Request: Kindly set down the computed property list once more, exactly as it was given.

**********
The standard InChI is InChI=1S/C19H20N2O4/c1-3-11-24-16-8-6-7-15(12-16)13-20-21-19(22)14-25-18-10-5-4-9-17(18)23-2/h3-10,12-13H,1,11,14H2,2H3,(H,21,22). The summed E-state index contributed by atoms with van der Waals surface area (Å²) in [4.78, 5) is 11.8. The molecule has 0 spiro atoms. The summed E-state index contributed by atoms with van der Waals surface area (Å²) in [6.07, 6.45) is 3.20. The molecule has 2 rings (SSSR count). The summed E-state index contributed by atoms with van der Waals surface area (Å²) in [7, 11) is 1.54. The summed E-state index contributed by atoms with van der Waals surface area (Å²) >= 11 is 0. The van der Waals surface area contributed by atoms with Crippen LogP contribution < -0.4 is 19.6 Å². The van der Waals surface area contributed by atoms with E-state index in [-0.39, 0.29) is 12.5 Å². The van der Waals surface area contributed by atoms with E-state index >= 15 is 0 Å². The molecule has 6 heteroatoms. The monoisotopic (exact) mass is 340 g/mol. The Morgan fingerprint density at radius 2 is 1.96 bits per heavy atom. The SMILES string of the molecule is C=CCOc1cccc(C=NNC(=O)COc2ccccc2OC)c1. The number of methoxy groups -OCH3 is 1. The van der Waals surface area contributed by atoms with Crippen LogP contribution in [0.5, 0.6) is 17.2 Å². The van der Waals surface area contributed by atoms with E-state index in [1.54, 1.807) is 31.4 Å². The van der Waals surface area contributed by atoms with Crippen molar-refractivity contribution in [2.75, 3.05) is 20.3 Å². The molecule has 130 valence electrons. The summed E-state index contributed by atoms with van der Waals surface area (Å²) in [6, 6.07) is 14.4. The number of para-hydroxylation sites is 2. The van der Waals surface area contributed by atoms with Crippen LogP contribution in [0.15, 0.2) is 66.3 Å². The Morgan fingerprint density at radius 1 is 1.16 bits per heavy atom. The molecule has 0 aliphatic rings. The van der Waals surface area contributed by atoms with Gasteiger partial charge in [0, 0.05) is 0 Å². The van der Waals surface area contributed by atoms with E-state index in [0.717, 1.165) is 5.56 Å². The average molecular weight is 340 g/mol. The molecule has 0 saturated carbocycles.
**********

The standard InChI is InChI=1S/C19H20N2O4/c1-3-11-24-16-8-6-7-15(12-16)13-20-21-19(22)14-25-18-10-5-4-9-17(18)23-2/h3-10,12-13H,1,11,14H2,2H3,(H,21,22). The summed E-state index contributed by atoms with van der Waals surface area (Å²) in [4.78, 5) is 11.8. The molecule has 0 spiro atoms. The summed E-state index contributed by atoms with van der Waals surface area (Å²) in [6.07, 6.45) is 3.20. The molecule has 2 rings (SSSR count). The summed E-state index contributed by atoms with van der Waals surface area (Å²) in [7, 11) is 1.54. The summed E-state index contributed by atoms with van der Waals surface area (Å²) >= 11 is 0. The van der Waals surface area contributed by atoms with Crippen LogP contribution < -0.4 is 19.6 Å². The van der Waals surface area contributed by atoms with E-state index in [-0.39, 0.29) is 12.5 Å². The van der Waals surface area contributed by atoms with E-state index >= 15 is 0 Å². The molecule has 6 heteroatoms. The monoisotopic (exact) mass is 340 g/mol. The Morgan fingerprint density at radius 2 is 1.96 bits per heavy atom. The SMILES string of the molecule is C=CCOc1cccc(C=NNC(=O)COc2ccccc2OC)c1. The number of methoxy groups -OCH3 is 1. The van der Waals surface area contributed by atoms with Crippen LogP contribution in [0.5, 0.6) is 17.2 Å². The van der Waals surface area contributed by atoms with E-state index in [1.54, 1.807) is 31.4 Å². The van der Waals surface area contributed by atoms with Crippen molar-refractivity contribution in [2.75, 3.05) is 20.3 Å². The molecule has 130 valence electrons. The summed E-state index contributed by atoms with van der Waals surface area (Å²) in [6, 6.07) is 14.4. The number of para-hydroxylation sites is 2. The van der Waals surface area contributed by atoms with Crippen LogP contribution in [0.15, 0.2) is 66.3 Å². The Morgan fingerprint density at radius 1 is 1.16 bits per heavy atom. The molecule has 0 aliphatic rings. The van der Waals surface area contributed by atoms with Gasteiger partial charge in [0, 0.05) is 0 Å². The van der Waals surface area contributed by atoms with E-state index in [0.717, 1.165) is 5.56 Å². The average molecular weight is 340 g/mol. The molecule has 0 saturated carbocycles.